Personal knowledge of suffering and the potency of words in George Mackay Brown's "The island of the women" and select stories from A time to keep.
Mitchell, T. Luke (Timothy Luke)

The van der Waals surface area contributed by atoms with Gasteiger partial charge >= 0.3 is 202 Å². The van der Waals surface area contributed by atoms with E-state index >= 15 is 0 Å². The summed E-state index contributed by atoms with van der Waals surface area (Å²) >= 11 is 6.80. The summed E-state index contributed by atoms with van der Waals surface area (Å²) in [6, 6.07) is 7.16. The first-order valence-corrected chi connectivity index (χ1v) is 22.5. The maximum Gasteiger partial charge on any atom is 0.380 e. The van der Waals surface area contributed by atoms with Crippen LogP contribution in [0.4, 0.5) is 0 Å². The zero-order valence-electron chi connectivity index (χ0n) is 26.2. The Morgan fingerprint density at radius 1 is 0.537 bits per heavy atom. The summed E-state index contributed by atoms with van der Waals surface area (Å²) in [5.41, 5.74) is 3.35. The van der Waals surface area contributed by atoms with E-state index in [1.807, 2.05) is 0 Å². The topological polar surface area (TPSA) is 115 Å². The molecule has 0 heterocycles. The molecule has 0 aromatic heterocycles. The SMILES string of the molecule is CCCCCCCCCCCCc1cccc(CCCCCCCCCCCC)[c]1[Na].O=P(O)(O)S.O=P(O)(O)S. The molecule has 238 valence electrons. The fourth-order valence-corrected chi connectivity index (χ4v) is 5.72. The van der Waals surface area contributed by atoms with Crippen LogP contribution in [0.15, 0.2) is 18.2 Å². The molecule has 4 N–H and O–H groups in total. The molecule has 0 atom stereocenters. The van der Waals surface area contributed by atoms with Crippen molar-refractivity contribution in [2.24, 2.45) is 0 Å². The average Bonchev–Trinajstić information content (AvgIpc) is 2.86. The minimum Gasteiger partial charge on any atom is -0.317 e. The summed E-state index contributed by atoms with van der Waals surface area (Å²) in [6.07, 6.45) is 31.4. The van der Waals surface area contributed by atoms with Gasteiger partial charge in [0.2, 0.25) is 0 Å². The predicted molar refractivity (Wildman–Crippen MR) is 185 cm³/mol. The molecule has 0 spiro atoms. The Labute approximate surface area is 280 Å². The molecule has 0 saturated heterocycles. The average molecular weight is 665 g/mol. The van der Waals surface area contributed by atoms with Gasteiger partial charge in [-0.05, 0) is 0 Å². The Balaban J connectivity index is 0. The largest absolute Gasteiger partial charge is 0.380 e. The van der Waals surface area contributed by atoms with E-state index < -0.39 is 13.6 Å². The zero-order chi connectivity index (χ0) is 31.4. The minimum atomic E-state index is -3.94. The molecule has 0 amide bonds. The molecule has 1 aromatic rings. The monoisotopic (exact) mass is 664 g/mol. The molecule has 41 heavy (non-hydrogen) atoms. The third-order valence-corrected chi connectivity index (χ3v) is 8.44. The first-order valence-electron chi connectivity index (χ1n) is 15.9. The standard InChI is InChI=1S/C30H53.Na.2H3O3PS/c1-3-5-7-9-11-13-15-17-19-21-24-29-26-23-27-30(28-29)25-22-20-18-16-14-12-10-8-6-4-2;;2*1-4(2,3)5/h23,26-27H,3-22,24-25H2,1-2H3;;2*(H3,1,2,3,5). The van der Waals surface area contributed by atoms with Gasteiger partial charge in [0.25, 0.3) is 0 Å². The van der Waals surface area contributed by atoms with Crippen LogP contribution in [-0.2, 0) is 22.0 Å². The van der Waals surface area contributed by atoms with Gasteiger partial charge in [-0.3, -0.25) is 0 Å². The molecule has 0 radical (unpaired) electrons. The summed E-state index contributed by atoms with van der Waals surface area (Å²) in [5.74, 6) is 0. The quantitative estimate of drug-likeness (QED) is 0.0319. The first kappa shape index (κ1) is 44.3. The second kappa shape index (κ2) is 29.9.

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In this thesis, I analyze five short stories representative of George Mackay Brown’s engagement with the problem of suffering and the persistence of grace in the world. Tensions that arise include the prolific and the destructive impulses in man and nature as well as the words of formal expression and the silence reserved for those human thoughts, feelings, and divine mysteries beyond human articulation. These stories embody a way of human knowing grounded in persons, their narratives, and Incarnational hope. In the first chapter I analyze Brown’s portrayal of human communities and the disruptive effects of ritual violence through Rene Girard’s anthropological study of the Crucifixion, I See Satan Fall Like Lightning. I then move past this condemnation of violence toward Brown’s affirmative and Incarnational vision of the natural world. The divine “touch” in nature makes possible peaceable reciprocity in human community and the hope of redemptive suffering.